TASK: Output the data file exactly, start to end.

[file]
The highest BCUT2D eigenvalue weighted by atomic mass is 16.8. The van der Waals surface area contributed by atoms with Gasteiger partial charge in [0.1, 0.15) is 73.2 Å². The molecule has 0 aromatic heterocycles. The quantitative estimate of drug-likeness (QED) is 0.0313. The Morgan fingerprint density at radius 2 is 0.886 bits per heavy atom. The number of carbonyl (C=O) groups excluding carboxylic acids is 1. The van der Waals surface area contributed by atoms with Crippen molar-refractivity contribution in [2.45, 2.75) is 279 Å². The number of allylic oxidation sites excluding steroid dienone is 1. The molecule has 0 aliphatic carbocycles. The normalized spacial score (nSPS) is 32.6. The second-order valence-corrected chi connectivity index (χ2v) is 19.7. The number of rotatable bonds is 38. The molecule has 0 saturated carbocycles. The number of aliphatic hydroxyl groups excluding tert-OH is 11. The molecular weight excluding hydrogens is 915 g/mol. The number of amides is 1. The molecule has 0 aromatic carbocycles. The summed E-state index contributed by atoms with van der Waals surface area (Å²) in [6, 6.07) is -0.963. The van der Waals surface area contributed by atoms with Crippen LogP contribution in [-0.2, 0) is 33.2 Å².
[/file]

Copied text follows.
The highest BCUT2D eigenvalue weighted by atomic mass is 16.8. The van der Waals surface area contributed by atoms with Gasteiger partial charge in [0.1, 0.15) is 73.2 Å². The molecule has 0 aromatic heterocycles. The quantitative estimate of drug-likeness (QED) is 0.0313. The Morgan fingerprint density at radius 2 is 0.886 bits per heavy atom. The number of carbonyl (C=O) groups excluding carboxylic acids is 1. The van der Waals surface area contributed by atoms with Crippen molar-refractivity contribution in [2.45, 2.75) is 279 Å². The number of allylic oxidation sites excluding steroid dienone is 1. The molecule has 0 aliphatic carbocycles. The normalized spacial score (nSPS) is 32.6. The second-order valence-corrected chi connectivity index (χ2v) is 19.7. The number of rotatable bonds is 38. The molecule has 0 saturated carbocycles. The number of aliphatic hydroxyl groups excluding tert-OH is 11. The molecular weight excluding hydrogens is 915 g/mol. The number of amides is 1. The molecule has 0 aromatic carbocycles. The summed E-state index contributed by atoms with van der Waals surface area (Å²) in [6, 6.07) is -0.963. The van der Waals surface area contributed by atoms with Crippen LogP contribution in [-0.2, 0) is 33.2 Å².